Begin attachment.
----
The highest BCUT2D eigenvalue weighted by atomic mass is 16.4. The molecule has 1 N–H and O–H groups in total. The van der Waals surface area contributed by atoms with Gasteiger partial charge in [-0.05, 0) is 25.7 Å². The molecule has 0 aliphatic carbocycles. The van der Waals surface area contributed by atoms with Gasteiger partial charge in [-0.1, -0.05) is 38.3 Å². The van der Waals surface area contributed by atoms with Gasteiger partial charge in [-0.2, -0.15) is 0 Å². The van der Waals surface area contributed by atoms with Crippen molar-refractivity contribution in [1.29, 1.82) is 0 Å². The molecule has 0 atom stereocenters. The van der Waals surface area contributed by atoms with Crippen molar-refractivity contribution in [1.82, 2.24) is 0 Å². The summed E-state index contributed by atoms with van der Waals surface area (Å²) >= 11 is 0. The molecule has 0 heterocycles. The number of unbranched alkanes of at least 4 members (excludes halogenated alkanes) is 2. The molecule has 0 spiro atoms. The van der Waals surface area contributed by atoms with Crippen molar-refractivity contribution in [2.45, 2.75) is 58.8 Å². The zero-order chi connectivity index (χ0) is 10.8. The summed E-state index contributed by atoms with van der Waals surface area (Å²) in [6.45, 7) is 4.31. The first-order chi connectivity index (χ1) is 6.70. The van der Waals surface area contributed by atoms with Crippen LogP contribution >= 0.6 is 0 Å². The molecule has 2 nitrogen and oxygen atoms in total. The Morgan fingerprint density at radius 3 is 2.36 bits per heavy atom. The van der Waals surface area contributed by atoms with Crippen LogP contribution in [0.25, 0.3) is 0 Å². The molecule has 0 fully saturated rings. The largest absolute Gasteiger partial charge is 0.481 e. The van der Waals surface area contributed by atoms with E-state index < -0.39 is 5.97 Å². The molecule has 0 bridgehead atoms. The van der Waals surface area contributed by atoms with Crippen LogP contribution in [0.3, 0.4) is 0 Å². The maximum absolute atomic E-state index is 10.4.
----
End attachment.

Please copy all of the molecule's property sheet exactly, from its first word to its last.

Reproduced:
The highest BCUT2D eigenvalue weighted by atomic mass is 16.4. The molecule has 1 N–H and O–H groups in total. The van der Waals surface area contributed by atoms with Gasteiger partial charge in [-0.05, 0) is 25.7 Å². The molecule has 0 aliphatic carbocycles. The van der Waals surface area contributed by atoms with Gasteiger partial charge in [-0.1, -0.05) is 38.3 Å². The van der Waals surface area contributed by atoms with Gasteiger partial charge in [-0.2, -0.15) is 0 Å². The van der Waals surface area contributed by atoms with Crippen molar-refractivity contribution in [1.29, 1.82) is 0 Å². The molecule has 0 atom stereocenters. The van der Waals surface area contributed by atoms with Crippen molar-refractivity contribution in [1.82, 2.24) is 0 Å². The summed E-state index contributed by atoms with van der Waals surface area (Å²) >= 11 is 0. The molecule has 0 heterocycles. The number of unbranched alkanes of at least 4 members (excludes halogenated alkanes) is 2. The molecule has 0 spiro atoms. The van der Waals surface area contributed by atoms with Crippen molar-refractivity contribution in [2.45, 2.75) is 58.8 Å². The zero-order chi connectivity index (χ0) is 10.8. The summed E-state index contributed by atoms with van der Waals surface area (Å²) in [6.45, 7) is 4.31. The first-order chi connectivity index (χ1) is 6.70. The van der Waals surface area contributed by atoms with Crippen LogP contribution >= 0.6 is 0 Å². The molecule has 2 nitrogen and oxygen atoms in total. The Morgan fingerprint density at radius 3 is 2.36 bits per heavy atom. The van der Waals surface area contributed by atoms with Crippen LogP contribution in [0.25, 0.3) is 0 Å². The molecule has 0 fully saturated rings. The largest absolute Gasteiger partial charge is 0.481 e. The van der Waals surface area contributed by atoms with E-state index < -0.39 is 5.97 Å². The molecule has 0 bridgehead atoms. The van der Waals surface area contributed by atoms with Crippen LogP contribution in [0.3, 0.4) is 0 Å². The maximum absolute atomic E-state index is 10.4.